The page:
Granting Equal Access to Emergency Contraception


The Indian Health Service, or IHS, has released a long overdue policy to make over-the-counter birth control more easily accessible at its clinics. The updated policy aims to equalize access for all women by mandating that IHS-run pharmacies, emergency departments, and health clinics have contraception available according to federal guidelines.

In 2013, a U.S. District Court ruling ordered the Food and Drug Administration to approve one brand of emergency contraception, Plan B One-Step, available for over-the-counter sale to “all women of reproductive potential.” Plan B One-Step is one of four major forms of emergency birth-control—and an incredibly common form of medication. If taken within 72 hours after unprotected intercourse, it works to stop a potential pregnancy by preventing fertilization of an egg. One in nine American women between the ages of 15 and 44 have used emergency contraception at some point in their lifetime.

Several studies conducted by the Native American Women’s Health Education Resource Center on IHS facilities have revealed great disparities in dispensing the pill. According to a 2014 survey of 69 IHS pharmacies, 11 percent still required a prescription for Plan B and 6 percent failed to offer Plan B at all. Further, IHS pharmacies continue to impose an age restriction on accessing the pill; only 28 percent administer without an age restriction—most range from 15-18 years old.

The disparities in contraceptive access are especially grave for Native American women because of their increased likelihood to be victims of assault. One in three American Indian or Alaska Native woman will be raped during her lifetime.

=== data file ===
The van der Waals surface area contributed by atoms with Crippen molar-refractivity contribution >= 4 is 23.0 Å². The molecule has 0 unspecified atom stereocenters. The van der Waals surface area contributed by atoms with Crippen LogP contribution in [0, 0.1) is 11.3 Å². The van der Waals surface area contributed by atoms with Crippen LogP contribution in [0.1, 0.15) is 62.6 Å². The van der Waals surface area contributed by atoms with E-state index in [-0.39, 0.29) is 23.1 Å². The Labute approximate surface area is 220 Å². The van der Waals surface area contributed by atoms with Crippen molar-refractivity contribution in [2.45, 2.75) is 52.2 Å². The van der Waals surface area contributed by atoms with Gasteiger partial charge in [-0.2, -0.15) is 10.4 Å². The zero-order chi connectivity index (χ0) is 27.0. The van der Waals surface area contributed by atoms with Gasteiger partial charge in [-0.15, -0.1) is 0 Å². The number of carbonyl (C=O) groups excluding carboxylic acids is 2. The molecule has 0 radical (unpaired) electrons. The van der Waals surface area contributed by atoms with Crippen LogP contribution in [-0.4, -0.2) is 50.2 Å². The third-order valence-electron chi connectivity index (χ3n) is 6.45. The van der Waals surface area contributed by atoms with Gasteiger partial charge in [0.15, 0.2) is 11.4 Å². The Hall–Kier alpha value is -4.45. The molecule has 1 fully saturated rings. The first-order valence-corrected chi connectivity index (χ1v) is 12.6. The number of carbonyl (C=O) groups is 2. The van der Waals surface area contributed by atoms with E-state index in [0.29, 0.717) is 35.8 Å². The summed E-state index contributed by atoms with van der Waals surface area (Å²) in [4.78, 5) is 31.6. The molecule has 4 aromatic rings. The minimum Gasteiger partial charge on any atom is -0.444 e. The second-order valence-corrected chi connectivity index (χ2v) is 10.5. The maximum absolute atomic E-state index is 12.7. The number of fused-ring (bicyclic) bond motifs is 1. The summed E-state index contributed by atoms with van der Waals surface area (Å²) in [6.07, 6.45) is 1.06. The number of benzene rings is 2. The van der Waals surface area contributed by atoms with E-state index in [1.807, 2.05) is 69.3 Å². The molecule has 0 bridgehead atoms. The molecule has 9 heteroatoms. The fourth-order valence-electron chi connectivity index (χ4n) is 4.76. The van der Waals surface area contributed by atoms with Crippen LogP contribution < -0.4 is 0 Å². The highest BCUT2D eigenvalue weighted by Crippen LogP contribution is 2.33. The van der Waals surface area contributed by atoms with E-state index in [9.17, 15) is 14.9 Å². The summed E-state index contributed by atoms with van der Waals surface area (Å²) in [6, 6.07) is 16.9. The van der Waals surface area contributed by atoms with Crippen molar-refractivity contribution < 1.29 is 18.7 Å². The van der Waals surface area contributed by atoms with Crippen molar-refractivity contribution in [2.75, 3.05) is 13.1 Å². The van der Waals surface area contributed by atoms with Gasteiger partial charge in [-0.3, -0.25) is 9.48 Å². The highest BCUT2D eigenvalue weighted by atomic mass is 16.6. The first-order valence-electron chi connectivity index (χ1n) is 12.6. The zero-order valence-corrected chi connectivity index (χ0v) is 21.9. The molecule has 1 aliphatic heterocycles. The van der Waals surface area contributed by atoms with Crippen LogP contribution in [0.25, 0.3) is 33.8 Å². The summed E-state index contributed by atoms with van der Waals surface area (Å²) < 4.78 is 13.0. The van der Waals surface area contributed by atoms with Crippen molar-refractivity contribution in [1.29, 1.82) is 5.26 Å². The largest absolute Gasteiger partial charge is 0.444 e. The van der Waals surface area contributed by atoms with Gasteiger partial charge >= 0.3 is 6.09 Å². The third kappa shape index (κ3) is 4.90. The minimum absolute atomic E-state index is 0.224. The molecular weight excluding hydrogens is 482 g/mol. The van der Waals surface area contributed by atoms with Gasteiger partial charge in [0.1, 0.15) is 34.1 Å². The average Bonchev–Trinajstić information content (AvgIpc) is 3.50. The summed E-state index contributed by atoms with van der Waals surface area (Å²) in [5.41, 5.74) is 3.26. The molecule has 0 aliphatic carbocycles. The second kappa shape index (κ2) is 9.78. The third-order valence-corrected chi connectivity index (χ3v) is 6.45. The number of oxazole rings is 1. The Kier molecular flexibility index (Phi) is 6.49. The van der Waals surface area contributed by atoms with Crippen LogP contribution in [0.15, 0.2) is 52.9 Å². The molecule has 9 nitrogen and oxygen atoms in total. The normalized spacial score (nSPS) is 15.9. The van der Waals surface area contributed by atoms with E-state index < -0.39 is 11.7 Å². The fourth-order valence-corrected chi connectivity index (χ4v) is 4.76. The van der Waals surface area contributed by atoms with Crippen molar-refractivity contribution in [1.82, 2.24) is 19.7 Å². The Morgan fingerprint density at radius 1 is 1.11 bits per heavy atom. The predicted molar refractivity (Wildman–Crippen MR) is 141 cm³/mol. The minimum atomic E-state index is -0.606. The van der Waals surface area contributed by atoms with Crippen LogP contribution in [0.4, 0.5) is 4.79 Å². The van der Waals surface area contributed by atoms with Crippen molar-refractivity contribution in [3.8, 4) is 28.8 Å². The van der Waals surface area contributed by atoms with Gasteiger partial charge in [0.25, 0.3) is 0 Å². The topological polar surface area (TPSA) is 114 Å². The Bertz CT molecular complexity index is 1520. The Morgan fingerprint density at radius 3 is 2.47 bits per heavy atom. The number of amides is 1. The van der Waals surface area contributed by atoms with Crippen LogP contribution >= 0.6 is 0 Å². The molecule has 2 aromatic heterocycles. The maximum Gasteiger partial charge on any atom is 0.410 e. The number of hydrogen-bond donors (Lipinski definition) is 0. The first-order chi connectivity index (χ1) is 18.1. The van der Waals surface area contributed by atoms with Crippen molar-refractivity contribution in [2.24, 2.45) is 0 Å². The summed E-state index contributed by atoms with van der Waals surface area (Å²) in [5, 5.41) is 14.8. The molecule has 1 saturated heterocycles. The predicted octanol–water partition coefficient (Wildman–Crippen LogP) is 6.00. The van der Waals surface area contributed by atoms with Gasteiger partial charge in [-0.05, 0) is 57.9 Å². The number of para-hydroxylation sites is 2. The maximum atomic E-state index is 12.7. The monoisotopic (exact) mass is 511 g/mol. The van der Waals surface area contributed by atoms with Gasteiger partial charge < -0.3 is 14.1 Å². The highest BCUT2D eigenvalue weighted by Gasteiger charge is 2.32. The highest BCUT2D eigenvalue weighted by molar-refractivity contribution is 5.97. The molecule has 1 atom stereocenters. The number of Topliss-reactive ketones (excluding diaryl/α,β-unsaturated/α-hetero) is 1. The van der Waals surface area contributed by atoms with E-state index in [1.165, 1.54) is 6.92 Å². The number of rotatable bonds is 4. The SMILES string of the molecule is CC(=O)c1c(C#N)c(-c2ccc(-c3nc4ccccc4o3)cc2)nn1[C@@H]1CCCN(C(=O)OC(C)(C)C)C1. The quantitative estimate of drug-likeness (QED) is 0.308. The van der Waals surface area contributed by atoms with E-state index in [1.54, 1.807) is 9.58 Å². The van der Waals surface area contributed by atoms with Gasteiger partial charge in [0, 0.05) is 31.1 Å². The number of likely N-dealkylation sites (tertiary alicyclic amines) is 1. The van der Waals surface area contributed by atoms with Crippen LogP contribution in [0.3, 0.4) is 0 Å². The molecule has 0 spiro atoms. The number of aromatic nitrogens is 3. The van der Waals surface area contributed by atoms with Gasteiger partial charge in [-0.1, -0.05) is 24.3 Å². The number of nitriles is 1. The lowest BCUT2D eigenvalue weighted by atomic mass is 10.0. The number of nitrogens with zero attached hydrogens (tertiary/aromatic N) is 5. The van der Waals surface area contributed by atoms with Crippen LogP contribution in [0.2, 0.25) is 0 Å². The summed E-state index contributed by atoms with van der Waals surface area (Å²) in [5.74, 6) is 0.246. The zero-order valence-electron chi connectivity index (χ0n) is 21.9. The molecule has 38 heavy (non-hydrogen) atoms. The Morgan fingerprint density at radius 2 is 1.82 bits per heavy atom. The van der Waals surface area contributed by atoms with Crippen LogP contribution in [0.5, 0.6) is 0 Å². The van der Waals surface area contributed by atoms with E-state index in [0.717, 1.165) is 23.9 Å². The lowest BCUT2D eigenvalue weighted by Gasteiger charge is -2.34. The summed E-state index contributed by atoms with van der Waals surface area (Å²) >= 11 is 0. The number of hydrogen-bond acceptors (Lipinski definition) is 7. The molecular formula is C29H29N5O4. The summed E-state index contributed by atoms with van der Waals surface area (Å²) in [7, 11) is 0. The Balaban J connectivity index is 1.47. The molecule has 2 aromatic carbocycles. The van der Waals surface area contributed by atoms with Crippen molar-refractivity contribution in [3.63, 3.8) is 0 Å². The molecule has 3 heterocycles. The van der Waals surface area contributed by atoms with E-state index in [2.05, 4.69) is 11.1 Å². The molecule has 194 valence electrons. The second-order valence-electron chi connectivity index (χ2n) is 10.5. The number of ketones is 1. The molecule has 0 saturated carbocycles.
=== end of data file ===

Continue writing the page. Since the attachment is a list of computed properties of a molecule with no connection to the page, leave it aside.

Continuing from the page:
What’s more, Native women are more likely to live in rural areas and without reliable transportation to access emergency contraception at non-IHS pharmacies. As the American Civil Liberties Union has pointed out, distance and potentially insurmountable transportation costs has made accessing critical reproductive health care incredibly difficult—if not impossible—for many Native women. This is especially problematic as emergency contraception is most effective within 12 hours, with effectiveness decreasing every 12 hours after that.

Given these facts, a group of legislators led by Sen. Barbara Boxer (D) previously requested the Department of Health and Human Services implement a policy ensuring IHS facilities followed federal guidelines. If rigorously enforced, the updated policy will help grant Natives the right to fulfill their reproductive health care needs and move towards equal health outcomes for all American women.

Disclaimer: This post was written by a Feministing Community user and does not necessarily reflect the views of any Feministing columnist, editor, or executive director.

Washington, D.C.

Lauren Kokum researches the intersection of religion and ethics with public policy at a think tank in Washington, D.C. She favors museums, slam poetry, and musings on race, gender, and human rights. | All opinions expressed here are her own.

Lauren Kokum favors museums, slam poetry, and musings on race, gender, religion, and human rights.

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